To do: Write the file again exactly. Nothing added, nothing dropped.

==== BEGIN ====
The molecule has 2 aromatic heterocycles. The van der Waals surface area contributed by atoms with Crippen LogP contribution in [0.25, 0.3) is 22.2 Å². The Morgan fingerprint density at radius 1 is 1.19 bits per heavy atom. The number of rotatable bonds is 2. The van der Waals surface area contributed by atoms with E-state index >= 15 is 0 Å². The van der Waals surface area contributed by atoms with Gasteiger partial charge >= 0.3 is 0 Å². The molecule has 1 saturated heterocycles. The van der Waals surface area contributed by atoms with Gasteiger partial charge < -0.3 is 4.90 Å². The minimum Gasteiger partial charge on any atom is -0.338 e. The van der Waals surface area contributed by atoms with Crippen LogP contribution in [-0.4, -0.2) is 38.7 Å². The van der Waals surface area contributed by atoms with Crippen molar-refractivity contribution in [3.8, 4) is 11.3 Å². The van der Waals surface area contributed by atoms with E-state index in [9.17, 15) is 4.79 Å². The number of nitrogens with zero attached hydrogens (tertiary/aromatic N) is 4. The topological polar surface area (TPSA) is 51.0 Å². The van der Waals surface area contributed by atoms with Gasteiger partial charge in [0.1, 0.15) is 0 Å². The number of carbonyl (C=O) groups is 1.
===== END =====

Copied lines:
The molecule has 2 aromatic heterocycles. The van der Waals surface area contributed by atoms with Crippen LogP contribution in [0.25, 0.3) is 22.2 Å². The Morgan fingerprint density at radius 1 is 1.19 bits per heavy atom. The number of rotatable bonds is 2. The van der Waals surface area contributed by atoms with E-state index >= 15 is 0 Å². The van der Waals surface area contributed by atoms with Gasteiger partial charge >= 0.3 is 0 Å². The molecule has 1 saturated heterocycles. The van der Waals surface area contributed by atoms with Gasteiger partial charge < -0.3 is 4.90 Å². The minimum Gasteiger partial charge on any atom is -0.338 e. The van der Waals surface area contributed by atoms with Crippen LogP contribution in [-0.4, -0.2) is 38.7 Å². The van der Waals surface area contributed by atoms with Crippen molar-refractivity contribution in [3.8, 4) is 11.3 Å². The van der Waals surface area contributed by atoms with E-state index in [9.17, 15) is 4.79 Å². The number of nitrogens with zero attached hydrogens (tertiary/aromatic N) is 4. The topological polar surface area (TPSA) is 51.0 Å². The van der Waals surface area contributed by atoms with Gasteiger partial charge in [0.1, 0.15) is 0 Å². The number of carbonyl (C=O) groups is 1.